★★★★☆
Four Stars

If there were ever a play to suit an Oxford audience, this would be it. Stoppard’s content, style and comedy all fit our intellect and quirky, if not extremely arrogant, charm. Be warned however that this viewing demands a great deal of concentration and that subject matter is esoteric to say the least. Ranging from Fermat’s last theorem to Determinism and the laws of physics to the poetry of Lord Byron, sprinkled steadily with a history and criticism of English landscape gardening; this play can often feel more like an intelligence test than light entertainment. But, note well that these issues are the faults and fancies of the script and not its execution which was, for the most part, superb. 

Set in Sidley Park, an established country house, it opens in 1809 with Thomasina, a precocious thirteen year old mathematical prodigy, asking her tutor, Septimus Hodge, to explain the phrase “carnal embrace”. So begins discussion of yet another dominant topic of this piece – love, or the physical act of it at least. Accusations of adultery are flung about the manor and resolved in the best early nineteenth century style of men challenging each other to a duel. While Rosanna Forte as Lady Croom is excellent comic relief, Alice Gray’s Thomasina balances wonderfully presumptuous genius with naïve teen while Jonathan Griffiths certainly carries the self-importance and vexing wit demanded of a Cambridge supervisor although his emotions often lack sincerity.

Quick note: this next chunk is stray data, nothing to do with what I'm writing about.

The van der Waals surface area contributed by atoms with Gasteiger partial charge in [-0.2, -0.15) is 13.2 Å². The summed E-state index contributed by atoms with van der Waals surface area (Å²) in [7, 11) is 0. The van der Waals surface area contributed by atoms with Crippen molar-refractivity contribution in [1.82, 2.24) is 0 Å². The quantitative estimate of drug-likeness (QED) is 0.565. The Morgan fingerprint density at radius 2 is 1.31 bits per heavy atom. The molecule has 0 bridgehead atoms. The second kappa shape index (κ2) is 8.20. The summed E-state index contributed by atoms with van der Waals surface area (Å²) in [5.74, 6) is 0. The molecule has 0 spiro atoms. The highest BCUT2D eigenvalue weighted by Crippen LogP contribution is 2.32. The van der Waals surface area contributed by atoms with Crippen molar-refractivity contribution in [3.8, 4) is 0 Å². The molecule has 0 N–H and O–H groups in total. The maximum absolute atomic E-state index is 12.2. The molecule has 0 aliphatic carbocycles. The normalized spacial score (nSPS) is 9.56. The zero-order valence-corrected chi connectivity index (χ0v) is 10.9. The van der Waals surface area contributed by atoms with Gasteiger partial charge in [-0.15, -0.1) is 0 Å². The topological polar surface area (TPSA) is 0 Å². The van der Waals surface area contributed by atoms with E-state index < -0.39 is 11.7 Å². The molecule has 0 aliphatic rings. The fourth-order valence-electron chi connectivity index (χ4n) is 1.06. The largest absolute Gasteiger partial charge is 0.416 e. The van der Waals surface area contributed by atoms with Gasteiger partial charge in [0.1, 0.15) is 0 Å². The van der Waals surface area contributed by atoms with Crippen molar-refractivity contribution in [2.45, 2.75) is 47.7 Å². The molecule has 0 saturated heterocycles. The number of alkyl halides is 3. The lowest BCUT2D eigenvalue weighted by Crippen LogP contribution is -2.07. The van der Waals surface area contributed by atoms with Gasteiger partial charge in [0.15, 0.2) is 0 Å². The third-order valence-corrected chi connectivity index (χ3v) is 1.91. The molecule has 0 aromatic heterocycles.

The other half of the play is set in modern day when academics gather at Sidley; Hannah Jarvis to chart the gardens as a romantic motif, Valentine Coverly to calculate and graph the estate’s grouse population and Bernard Nightingale to discover whether Lord Byron were ever a murderous resident. Adam Gethin-Jones is very amusing as Nightingale, the fame-driven old fashioned English don, especially in his tirade against the entire field of science, although his toff-like accent is sometimes too preposterous. While Richard Grumitt as Valentine is perfect in his role as a softly spoken but highly sceptical Oxford post-grad recluse.

While there were first night jitters, actors were frequently stepping on or cutting in each other’s lines; all are admirable for tackling Stoppard’s dialogue in the first place and pulling it off as one could hear by the constant tittering of the audience.

Ultimately this play examines what the pursuit of knowledge really is; once again I’ll stress – only at Oxford, but isn’t that wonderful?